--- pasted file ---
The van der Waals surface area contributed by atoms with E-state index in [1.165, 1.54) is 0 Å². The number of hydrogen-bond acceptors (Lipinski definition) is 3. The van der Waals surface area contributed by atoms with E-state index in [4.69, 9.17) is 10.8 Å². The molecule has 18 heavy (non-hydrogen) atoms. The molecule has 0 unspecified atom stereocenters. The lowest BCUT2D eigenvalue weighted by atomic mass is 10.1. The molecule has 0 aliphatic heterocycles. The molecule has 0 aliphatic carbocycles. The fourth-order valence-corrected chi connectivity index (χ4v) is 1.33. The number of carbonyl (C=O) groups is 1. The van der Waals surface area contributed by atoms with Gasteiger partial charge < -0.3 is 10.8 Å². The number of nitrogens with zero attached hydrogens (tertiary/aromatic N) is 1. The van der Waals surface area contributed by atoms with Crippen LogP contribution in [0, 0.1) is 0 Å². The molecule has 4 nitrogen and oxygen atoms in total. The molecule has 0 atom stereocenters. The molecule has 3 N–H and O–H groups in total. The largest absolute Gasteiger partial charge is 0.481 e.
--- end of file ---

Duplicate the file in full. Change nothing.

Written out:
The van der Waals surface area contributed by atoms with E-state index in [1.165, 1.54) is 0 Å². The number of hydrogen-bond acceptors (Lipinski definition) is 3. The van der Waals surface area contributed by atoms with E-state index in [4.69, 9.17) is 10.8 Å². The molecule has 18 heavy (non-hydrogen) atoms. The molecule has 0 unspecified atom stereocenters. The lowest BCUT2D eigenvalue weighted by atomic mass is 10.1. The molecule has 0 aliphatic heterocycles. The molecule has 0 aliphatic carbocycles. The fourth-order valence-corrected chi connectivity index (χ4v) is 1.33. The number of carbonyl (C=O) groups is 1. The van der Waals surface area contributed by atoms with Gasteiger partial charge < -0.3 is 10.8 Å². The number of nitrogens with zero attached hydrogens (tertiary/aromatic N) is 1. The van der Waals surface area contributed by atoms with Crippen LogP contribution in [0, 0.1) is 0 Å². The molecule has 4 nitrogen and oxygen atoms in total. The molecule has 0 atom stereocenters. The molecule has 3 N–H and O–H groups in total. The largest absolute Gasteiger partial charge is 0.481 e.